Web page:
Getting Lost in Holy Toledo

Madrid, Spain, Sunday Morning, August 25th

I think there must be a lot of people with hangovers in Madrid today judging by the noise that was still emanating from the street at 4am. We are near the Puerta del Sol plaza and even at the relatively early hour of 8:30pm it was wild, which protestors (animal rights or the environment I think or both) chanting, street artists performing, music blasting.. I had to go to get a new SIM card for my phone (out of a vending machine basically…easy and inexpensive and lots of data) and had to dodge people right and left. My room is just above a street a block from the plaza and all night long there was music, singing, etc. It stopped I think around 5am.

We took the fast train to Toledo from the Atocha station in Madrid, walking distance from our apartment. It took about 30 minutes but one needs to arrive a little earlier as there’s security to go through. And liquids (open ones anyway, such as a cup of coffee or tea) aren’t allowed through. Bottles of water are though. Tracey and Susan had their tea and coffee confiscated. The Toledo train station was very pretty inside and out.

But Toledo…it really is Holy Toledo, filled with churches and a monastery. It’s also a world heritage site. The old town is partially walled, dominated by the church, the Alcazar (palace, now a museum) and monastery. There are lots of other churches sprinkled throughout the city. Toledo has narrow, cobblestones streets lined with plastered and stone buildings with shuttered windows and barrel tiled roofs. Even in the midday sun, many of the streets are so narrow that they were shady and cool.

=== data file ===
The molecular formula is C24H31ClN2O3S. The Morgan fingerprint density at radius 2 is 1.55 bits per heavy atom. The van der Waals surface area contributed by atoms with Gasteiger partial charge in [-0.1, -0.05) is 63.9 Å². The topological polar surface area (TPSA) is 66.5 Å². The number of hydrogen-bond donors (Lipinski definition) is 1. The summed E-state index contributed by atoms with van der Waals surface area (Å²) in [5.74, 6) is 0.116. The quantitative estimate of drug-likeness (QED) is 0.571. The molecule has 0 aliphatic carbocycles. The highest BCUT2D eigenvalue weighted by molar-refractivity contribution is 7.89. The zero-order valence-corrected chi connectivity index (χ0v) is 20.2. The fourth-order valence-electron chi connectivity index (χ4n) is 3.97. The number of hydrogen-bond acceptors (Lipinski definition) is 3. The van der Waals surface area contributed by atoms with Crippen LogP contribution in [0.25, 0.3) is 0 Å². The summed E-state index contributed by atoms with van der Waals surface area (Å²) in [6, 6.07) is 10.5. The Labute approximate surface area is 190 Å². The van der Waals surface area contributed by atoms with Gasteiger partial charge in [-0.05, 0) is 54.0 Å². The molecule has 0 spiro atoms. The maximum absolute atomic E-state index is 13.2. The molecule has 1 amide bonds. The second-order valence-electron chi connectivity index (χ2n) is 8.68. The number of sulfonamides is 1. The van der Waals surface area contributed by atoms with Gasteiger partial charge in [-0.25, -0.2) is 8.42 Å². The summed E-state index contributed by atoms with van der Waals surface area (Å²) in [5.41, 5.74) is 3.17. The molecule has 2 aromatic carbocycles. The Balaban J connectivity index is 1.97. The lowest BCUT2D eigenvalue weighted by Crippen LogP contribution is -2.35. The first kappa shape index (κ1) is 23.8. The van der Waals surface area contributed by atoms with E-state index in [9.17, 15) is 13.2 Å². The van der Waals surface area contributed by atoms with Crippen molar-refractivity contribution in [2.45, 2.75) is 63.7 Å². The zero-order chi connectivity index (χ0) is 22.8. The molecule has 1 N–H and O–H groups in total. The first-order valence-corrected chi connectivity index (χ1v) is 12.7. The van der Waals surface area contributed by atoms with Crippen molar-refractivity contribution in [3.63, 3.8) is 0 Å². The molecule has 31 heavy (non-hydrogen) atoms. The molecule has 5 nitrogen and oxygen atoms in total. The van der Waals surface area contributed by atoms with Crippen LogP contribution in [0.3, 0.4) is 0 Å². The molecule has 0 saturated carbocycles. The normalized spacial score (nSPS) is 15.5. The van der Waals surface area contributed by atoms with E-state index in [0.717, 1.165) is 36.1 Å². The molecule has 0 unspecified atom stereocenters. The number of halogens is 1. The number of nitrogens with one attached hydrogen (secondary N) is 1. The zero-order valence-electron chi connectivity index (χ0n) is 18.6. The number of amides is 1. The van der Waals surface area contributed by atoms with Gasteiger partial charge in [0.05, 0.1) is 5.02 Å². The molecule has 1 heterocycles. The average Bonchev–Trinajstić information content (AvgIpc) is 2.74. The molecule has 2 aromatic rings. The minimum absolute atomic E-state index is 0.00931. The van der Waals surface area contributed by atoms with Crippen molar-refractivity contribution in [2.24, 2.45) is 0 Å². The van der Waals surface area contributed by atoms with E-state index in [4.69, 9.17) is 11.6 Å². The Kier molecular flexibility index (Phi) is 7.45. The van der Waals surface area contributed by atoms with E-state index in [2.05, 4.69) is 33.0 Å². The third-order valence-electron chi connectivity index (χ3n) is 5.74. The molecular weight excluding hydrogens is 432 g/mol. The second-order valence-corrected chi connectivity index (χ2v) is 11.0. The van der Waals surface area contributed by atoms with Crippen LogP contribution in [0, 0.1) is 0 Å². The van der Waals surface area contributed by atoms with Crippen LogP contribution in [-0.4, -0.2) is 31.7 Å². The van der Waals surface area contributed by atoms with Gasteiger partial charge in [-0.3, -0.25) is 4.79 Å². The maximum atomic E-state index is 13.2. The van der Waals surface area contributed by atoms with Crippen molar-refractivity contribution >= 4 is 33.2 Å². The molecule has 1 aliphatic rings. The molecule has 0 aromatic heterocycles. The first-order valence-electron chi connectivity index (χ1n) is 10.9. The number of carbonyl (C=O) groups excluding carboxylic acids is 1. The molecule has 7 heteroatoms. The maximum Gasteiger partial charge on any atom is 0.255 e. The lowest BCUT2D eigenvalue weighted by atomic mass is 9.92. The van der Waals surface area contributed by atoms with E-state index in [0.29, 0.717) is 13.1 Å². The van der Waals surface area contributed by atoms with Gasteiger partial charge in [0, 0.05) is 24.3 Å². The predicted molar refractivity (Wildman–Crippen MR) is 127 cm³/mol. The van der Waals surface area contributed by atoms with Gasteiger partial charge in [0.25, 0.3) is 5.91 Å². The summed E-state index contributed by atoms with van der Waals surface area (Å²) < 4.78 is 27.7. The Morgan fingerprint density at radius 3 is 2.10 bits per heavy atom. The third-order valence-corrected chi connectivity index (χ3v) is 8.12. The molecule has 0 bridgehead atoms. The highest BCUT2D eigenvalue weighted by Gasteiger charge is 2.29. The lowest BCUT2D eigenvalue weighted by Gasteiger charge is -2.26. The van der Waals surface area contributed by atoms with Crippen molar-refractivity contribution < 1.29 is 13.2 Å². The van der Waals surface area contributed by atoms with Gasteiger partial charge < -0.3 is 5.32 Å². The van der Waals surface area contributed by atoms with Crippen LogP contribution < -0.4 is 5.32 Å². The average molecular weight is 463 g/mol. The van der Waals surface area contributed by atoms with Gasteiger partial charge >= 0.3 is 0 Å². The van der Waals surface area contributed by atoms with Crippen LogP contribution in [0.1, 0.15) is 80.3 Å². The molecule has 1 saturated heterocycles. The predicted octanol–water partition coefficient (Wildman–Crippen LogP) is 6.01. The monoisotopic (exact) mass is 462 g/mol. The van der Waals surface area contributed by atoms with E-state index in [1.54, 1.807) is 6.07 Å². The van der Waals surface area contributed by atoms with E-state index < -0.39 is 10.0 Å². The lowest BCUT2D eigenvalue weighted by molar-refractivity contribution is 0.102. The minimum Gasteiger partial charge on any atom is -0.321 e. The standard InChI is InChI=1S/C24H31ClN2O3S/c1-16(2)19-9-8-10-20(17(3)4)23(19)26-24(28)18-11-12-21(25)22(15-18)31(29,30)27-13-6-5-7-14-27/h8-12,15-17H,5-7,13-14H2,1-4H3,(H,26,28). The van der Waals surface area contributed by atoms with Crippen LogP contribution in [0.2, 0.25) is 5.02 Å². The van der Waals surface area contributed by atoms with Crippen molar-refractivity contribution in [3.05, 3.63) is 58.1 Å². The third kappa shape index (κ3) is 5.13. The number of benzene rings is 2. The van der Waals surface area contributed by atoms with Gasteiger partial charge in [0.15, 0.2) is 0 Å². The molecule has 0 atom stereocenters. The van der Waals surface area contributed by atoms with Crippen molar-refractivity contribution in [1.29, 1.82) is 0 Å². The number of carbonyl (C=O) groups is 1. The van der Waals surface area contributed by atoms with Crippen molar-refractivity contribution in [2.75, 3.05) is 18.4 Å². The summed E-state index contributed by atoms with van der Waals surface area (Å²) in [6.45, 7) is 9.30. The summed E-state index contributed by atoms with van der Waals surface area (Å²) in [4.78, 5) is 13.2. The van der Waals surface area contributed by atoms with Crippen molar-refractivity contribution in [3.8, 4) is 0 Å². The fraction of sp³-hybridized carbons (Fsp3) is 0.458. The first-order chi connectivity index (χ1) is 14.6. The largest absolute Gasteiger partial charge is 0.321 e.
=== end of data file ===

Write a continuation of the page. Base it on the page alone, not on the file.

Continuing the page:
We visited the magnificent Gothic cathedral, again built, as many in Spain seem to be, over the site of a mosque. The Toledo Cathedral has a beautiful choir with carved seats and two organs, one much more ornately decorated than the other. The high alter was even more beautiful I think than the Seville Cathedral, which I didn’t think possible and also tells the story of Christ from the birth to the crucification. There’s also a painting gallery which has 19 Goya paintings, like a mini Prado. We spent over an hour looking around.

The painting on the bottom is of the 7 deadly sins. Can you pick them out?

We also went into the Alcazar, which is now a military museum. It was interesting but not a highlight of Toledo. It’s built over the remains of the Roman fort that was there and part of the cistern (water system) is still visible inside, and the views were good.

After lunch we went to the Goya museum and house. The house was typical of the times with an interior courtyard surrounded by rooms on the ground and first floors and of course there were more Goya paintings there.

The painting is of Goya’s family.

We did a bit of souvenir shopping…Toledo is famous for its metal works, swords, knives and leather. So now I have a letter opener that looks like a sword..not made of silver though.

After the Goya visit I went one way and Tracey, Susan and Tim went another. One thing the guidebooks said was to wander the streets of the old town and get lost…I didn’t mean to get lost but at one point I walked down a narrow street and ended up in at a dead end…I did get lost.

I left the old city after that, walked to the train station to get a taxi to take me around to a viewing point I was searching for. I was going to walk there but ran out of time for that. The taxi driver took me to the Mirador del Valle and various other spots to see the city from afar which was great.

We all met up at the train station and returned to Madrid. Today we’ll wander around the city on our last day here.

Robin left yesterday at 3:30am and just got home around 8:30 am Madrid time to California. So our party of six is now scattered to three continents!